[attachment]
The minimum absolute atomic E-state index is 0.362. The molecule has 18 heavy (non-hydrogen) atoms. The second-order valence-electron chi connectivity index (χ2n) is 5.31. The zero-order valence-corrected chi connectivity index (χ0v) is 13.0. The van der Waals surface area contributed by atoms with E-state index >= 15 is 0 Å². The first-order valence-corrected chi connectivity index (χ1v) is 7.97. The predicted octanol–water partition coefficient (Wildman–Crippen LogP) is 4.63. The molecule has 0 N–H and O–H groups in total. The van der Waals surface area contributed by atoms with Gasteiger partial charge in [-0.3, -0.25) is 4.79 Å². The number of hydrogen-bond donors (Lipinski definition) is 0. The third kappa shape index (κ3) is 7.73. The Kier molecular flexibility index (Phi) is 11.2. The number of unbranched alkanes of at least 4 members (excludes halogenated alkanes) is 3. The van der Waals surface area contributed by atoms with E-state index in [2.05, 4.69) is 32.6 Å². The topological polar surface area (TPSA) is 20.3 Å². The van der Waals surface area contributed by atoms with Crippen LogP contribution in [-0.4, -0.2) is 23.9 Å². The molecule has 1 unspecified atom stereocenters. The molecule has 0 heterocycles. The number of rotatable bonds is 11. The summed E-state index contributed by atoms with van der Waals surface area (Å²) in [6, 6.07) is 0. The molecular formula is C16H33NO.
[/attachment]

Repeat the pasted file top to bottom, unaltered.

The minimum absolute atomic E-state index is 0.362. The molecule has 18 heavy (non-hydrogen) atoms. The second-order valence-electron chi connectivity index (χ2n) is 5.31. The zero-order valence-corrected chi connectivity index (χ0v) is 13.0. The van der Waals surface area contributed by atoms with E-state index >= 15 is 0 Å². The first-order valence-corrected chi connectivity index (χ1v) is 7.97. The predicted octanol–water partition coefficient (Wildman–Crippen LogP) is 4.63. The molecule has 0 N–H and O–H groups in total. The van der Waals surface area contributed by atoms with Gasteiger partial charge in [-0.3, -0.25) is 4.79 Å². The number of hydrogen-bond donors (Lipinski definition) is 0. The third kappa shape index (κ3) is 7.73. The Kier molecular flexibility index (Phi) is 11.2. The number of unbranched alkanes of at least 4 members (excludes halogenated alkanes) is 3. The van der Waals surface area contributed by atoms with E-state index in [2.05, 4.69) is 32.6 Å². The topological polar surface area (TPSA) is 20.3 Å². The van der Waals surface area contributed by atoms with Crippen LogP contribution in [-0.4, -0.2) is 23.9 Å². The molecule has 1 unspecified atom stereocenters. The molecule has 0 heterocycles. The number of rotatable bonds is 11. The summed E-state index contributed by atoms with van der Waals surface area (Å²) in [6, 6.07) is 0. The molecular formula is C16H33NO.